In light of last weekend’s Town and Gown 10k charity race, it is pertinent to ask whether Cambridge really has become a city of Town and Gown, or whether it’ still very much a place of Town vs. Gown.
The Town vs. Gown relationship began with the earliest universities, as they needed to be built in cities in order to survive. Cities gave them good infrastructure and a system of governance, as well as a surrounding permanent population and marketplace. Students at these institutions, however, stuck out like a sore thumb through their elaborate dress and Latin tongue, the lingua franca of medieval higher education. This inevitably led to tension between these students and the townspeople. Eventually this led to a dispute at Oxford University which in turn resulted in scholars fleeing and setting up a new institution in 1209: our very own Cambridge University.
Over 700 years later, does this divide still exist? If it does, money is likely to be a key factor in this dispute. We don’t pay taxes; we’re forbidden to have jobs during term-time; and, unlike at most other universities, we spend all of our undergraduate time living in university-owned accommodation. This means that out money (or loans) is not invested back into the local economy. It’s almost as if the scholars, learning from their mistakes in Oxford, wrote into Cambridge’s founding oath of 1209 that Cambridge should be a place of minimal interaction between student and townsperson.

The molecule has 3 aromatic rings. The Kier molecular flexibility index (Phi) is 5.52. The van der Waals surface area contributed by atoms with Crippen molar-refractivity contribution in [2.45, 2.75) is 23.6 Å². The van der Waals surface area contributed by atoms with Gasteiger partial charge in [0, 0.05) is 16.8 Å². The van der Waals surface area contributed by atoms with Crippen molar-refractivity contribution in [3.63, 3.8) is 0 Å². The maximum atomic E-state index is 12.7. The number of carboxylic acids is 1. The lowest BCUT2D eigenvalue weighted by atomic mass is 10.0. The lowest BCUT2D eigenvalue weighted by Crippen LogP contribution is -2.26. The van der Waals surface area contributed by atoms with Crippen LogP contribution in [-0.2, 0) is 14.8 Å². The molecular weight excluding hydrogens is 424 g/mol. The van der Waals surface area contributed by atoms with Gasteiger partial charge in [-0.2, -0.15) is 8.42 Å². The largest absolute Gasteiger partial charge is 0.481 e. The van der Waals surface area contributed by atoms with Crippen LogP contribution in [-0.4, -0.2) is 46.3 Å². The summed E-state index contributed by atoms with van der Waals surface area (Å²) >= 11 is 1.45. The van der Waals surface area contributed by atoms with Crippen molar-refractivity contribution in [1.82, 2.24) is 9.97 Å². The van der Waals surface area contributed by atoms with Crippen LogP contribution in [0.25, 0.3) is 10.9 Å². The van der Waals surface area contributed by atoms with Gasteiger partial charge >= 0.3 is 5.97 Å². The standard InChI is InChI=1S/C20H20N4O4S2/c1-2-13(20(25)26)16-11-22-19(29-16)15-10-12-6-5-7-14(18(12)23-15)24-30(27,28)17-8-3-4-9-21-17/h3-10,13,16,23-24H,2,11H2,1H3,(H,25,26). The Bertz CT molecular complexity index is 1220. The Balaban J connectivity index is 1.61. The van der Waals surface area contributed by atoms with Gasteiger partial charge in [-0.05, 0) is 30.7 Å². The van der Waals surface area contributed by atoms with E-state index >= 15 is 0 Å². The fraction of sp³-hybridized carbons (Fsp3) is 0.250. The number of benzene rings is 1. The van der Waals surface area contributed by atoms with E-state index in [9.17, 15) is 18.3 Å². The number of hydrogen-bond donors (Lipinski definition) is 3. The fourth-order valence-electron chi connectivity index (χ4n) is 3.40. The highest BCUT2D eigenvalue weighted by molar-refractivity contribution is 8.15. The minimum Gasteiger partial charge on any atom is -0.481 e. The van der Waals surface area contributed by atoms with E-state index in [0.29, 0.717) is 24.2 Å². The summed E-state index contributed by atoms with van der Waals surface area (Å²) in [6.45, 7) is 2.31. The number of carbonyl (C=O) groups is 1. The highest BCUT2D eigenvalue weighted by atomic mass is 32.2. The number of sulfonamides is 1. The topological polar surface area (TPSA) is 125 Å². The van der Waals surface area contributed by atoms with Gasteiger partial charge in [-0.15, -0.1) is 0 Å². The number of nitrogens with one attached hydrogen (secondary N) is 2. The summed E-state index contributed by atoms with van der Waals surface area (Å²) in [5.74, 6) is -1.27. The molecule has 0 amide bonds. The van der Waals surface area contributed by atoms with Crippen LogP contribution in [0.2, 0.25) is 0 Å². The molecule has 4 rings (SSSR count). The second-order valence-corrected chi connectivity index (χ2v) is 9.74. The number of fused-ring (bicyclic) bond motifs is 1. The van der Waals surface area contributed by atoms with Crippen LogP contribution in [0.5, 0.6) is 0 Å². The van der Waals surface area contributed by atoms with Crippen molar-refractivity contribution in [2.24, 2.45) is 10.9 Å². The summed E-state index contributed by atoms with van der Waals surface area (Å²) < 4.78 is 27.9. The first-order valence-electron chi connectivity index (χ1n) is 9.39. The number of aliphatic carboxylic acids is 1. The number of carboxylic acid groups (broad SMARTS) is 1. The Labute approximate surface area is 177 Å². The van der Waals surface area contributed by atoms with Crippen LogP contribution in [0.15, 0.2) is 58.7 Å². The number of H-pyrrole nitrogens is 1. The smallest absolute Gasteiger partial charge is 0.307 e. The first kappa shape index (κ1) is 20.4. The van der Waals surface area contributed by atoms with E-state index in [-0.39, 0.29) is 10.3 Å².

Earlier this year, the well-known Cambridge Classics professor, Mary Beard, commented: “the division of town and gown has grown more obvious in some ways over 30 years.” This seems a realistic observation; as, despite engulfing the entire city, the University can still make the locals feel excluded. It is even feasible to have lived your entire life across from Kings chapel, and not once have passed through its elaborate entrance. It’s as if these locals are treated as tourists in their own city.
In some ways, then, the ‘town and gown’ divide does unfortunately exist, and it seems that Cambridge University tends to maintain this divide. However, a loophole towards unity has been found in the shape of a 10k charity fundraising event. Perhaps this is a reassuring step towards a more integrated future for Cambridge.